Skepticism comes in several varieties. The most radical form, taken up by some philosophers, claims that no knowledge is possible and that intellectual integrity demands we deny our ability to prove any claim is true. (Perhaps we are in the Matrix!) Lesser degrees of skepticism are focused on certain areas of knowledge, such as politics or religion. For instance, skepticism within the field of political journalism has become so heightened that now the point seems to be to “control the narrative” rather than to report events. In the scientific community, skepticism raises its head when we say that knowledge is forever provisional or that it merely models reality rather than describes reality. The idea that theories and equations correspond to true relationships is rarely held.
Skepticism is not purely academic, however; it affects our lives. Sometimes skepticism is innocuous, for instance, when it is assented to but not acted upon. But often, skepticism becomes a significant force in people’s actions. It may be used as a reason to avoid undesirable claims or responsibilities. By casting doubt on some claim about COVID, I can justify actions I prefer to take. If COVID is a hoax, for instance, I can live without restraint. Skepticism can be used to avoid conflict as well. If I am presented with an argument I do not wish to accept, it is easier to retreat to skepticism than to address the argument. Skepticism may also paralyze us into inaction. Not knowing what is right, we take no action at all, which ends up being an action of its own.
While most of us do not see ourselves as skeptics, the opportunity for doubt is all too real. I know that throughout the pandemic, I have responded by favoring arguments and explanations that downplay the virus. Because doubt and skeptical attitudes are so prevalent, it has become very easy to distrust sources that lean away from our beliefs.
Sources of Skepticism
Skepticism often arises from a breakdown of trust. If an important personal bond of trust is broken, we may doubt some or all of what we have learned. An uncared-for young person may rebel against the guidance of a parent. Parishioners may cast aside their faith if a pastor is caught in an affair. A breakdown of trust can also come from pervasive manipulation. If we conclude that everyone has an agenda, then we will be distrustful. Evangelists and “cause crusaders” are easy to distrust if they are seen to have an agenda. Political and media propagandists of all stripes have been the worst manipulators. They use extraordinarily sophisticated techniques to drive people to specific political actions. Most recently, internet-based social-media “attention traders” are manipulating at an unprecedented level. It is no wonder that trust is hard to come by. It seems almost self-evident now that “knowledge is power” as the culture embraces expediency over truth and we slide into epistemological despair.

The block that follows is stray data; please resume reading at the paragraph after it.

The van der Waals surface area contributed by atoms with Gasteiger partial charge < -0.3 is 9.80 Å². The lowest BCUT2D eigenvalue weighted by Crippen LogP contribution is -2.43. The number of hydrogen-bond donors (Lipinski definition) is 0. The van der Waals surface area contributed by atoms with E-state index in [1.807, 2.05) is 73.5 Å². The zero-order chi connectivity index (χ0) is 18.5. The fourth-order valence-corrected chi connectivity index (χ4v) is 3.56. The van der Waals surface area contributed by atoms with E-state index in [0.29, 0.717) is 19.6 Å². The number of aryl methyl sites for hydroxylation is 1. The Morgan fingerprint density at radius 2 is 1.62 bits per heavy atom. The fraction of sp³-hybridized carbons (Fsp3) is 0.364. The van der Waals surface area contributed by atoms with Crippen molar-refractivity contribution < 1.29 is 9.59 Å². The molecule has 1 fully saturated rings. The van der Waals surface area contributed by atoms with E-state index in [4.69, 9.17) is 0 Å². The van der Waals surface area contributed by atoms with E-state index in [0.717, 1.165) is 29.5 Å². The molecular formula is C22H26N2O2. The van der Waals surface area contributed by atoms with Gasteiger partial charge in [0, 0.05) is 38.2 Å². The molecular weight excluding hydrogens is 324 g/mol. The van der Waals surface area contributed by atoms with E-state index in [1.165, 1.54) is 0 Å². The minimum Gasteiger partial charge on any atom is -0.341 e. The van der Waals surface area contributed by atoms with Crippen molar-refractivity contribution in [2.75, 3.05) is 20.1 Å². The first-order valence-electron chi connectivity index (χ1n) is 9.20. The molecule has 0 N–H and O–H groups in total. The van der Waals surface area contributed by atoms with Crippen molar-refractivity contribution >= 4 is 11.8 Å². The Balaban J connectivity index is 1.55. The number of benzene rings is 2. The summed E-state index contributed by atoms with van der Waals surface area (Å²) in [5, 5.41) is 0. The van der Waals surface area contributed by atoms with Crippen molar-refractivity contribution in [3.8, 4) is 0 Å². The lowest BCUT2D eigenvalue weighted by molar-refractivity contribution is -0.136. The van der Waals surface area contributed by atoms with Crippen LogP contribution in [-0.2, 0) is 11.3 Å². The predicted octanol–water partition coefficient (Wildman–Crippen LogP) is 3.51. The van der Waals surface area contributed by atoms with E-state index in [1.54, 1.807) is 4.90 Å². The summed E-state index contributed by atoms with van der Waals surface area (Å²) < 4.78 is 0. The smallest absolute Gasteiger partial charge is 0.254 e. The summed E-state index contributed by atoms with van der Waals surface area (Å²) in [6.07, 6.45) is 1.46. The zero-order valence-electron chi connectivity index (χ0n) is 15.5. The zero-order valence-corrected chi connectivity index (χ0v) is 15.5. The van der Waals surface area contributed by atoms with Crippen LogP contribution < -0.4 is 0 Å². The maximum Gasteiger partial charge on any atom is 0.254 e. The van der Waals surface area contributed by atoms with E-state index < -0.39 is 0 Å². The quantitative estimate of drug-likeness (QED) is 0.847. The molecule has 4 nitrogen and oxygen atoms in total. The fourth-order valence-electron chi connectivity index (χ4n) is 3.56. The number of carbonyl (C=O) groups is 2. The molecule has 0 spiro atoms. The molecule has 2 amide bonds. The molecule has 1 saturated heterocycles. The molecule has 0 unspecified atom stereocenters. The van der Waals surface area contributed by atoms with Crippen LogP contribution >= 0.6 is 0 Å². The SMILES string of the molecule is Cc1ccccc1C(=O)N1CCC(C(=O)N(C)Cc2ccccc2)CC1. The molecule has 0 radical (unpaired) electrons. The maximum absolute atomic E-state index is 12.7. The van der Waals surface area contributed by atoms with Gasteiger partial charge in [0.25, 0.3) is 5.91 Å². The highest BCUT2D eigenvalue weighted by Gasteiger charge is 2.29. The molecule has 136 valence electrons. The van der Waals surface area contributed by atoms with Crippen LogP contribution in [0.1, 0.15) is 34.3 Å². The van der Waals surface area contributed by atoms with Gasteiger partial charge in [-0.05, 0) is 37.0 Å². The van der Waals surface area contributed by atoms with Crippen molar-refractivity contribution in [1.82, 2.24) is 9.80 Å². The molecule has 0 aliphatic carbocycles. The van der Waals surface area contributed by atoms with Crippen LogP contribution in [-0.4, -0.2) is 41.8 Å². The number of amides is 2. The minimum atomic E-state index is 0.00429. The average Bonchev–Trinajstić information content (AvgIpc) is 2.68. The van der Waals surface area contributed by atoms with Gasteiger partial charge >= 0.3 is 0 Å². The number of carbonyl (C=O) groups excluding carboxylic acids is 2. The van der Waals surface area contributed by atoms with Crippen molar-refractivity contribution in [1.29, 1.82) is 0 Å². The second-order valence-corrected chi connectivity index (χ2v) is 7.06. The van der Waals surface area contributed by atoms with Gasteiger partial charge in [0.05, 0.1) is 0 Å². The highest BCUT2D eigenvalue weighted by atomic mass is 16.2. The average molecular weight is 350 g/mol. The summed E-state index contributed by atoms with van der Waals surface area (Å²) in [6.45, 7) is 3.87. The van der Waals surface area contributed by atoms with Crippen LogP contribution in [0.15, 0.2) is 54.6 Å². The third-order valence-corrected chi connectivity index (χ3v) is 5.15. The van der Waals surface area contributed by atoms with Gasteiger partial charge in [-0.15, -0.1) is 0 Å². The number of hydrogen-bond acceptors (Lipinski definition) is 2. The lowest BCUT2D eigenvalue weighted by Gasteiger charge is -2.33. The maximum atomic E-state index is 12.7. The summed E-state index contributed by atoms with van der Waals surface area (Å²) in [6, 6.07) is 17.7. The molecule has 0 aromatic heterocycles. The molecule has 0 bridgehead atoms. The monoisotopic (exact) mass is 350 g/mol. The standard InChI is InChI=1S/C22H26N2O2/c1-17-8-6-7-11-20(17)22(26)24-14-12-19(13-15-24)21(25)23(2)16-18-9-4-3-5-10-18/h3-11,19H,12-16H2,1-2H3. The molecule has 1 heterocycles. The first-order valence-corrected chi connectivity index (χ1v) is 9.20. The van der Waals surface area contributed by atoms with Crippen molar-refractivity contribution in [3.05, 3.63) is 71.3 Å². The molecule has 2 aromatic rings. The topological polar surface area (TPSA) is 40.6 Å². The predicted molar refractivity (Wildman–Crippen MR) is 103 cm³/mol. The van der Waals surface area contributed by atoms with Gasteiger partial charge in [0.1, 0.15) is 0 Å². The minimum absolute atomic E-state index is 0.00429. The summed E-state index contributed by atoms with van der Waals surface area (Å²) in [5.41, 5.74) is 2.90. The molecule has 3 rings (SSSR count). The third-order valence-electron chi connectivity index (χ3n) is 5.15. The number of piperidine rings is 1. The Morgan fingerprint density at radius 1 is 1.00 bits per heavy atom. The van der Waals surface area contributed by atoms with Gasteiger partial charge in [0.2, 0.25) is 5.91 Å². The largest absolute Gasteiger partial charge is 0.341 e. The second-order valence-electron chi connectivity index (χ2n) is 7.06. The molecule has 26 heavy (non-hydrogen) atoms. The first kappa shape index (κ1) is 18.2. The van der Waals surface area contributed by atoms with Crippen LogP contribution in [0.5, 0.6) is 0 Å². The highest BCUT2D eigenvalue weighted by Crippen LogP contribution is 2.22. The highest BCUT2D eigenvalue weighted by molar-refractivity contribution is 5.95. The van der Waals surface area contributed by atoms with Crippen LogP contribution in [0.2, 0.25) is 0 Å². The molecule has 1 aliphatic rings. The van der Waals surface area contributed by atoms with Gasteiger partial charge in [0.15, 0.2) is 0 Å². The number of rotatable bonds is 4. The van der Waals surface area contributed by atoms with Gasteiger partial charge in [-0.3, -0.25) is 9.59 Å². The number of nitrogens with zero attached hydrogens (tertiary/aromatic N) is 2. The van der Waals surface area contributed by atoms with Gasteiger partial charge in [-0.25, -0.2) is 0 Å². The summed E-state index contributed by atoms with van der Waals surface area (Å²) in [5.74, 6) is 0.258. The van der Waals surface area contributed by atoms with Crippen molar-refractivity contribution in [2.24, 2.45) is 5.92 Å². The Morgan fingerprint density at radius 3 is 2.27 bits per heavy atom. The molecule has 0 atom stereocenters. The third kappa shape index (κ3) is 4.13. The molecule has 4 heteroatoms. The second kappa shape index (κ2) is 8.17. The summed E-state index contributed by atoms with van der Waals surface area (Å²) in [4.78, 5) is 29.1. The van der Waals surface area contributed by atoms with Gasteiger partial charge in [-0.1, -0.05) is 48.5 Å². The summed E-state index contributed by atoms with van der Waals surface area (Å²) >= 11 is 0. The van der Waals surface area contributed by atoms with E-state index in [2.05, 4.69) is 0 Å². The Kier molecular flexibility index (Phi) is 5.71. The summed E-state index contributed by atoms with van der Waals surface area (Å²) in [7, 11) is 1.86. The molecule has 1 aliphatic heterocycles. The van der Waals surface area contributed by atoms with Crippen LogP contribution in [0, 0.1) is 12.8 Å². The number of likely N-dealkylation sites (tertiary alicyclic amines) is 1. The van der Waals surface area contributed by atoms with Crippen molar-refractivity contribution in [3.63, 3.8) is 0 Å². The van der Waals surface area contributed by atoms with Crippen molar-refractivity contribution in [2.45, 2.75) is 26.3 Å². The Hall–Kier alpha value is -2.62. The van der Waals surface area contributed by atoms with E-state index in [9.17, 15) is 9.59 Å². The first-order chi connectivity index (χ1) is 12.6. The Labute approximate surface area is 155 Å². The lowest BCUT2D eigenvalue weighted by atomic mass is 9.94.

A second source of skeptical attitudes is intellectual confusion and complexity, a major factor in the COVID situation. On any subject, a multitude of voices arise from all sorts of experts. If the experts cannot come to a consensus, how can I possibly figure it all out? This sort of conflict without consensus can eventually lead to risk-based skepticism: asserting a belief could be socially risky because I could face criticism, or it could be personally risky because I may discover I am mistaken. In the face of unwanted consequences, we retreat to doubt and tentativeness. A stronger response to epistemic risk is relativism, in which truth is personal and subjective. I am freed to believe and act in a personally satisfying way (so long as it doesn’t hurt anyone else!). This rejection of absolutes is rarely a rejection of all absolutes but rather those that could have negative personal or social consequences.
Lastly, a pervasive source of skepticism is our educational system. This is especially true in higher education where various forms of skepticism are seen, ironically, as a moral imperative.
What is common to all skepticism is the distrust of, or lack of confidence in, our rational faculties. Rationality is not sufficient. Communication, reflection, and analysis will only get a person so far; some things are simply unknowable. Belief in reason’s inadequacy, which was focused on religion in the twentieth century, has spread even to science.
Dishonesty of Skepticism
Often, skepticism is viewed as the morally brave position. The skeptic rejects the hubris and imposed assumptions of those in power by denying their universal claims. But a closer examination reveals a kind of hypocrisy. The skeptic denies universal claims while tacitly holding certain universal beliefs, as when he denies moral absolutes but lives as if hurting a disadvantaged person for selfish advantage is wrong for all. That is not to say that doubting or uncertainty are dishonest. But it is dishonest for professed skeptics to withhold public assent about things to which they are committed in practice.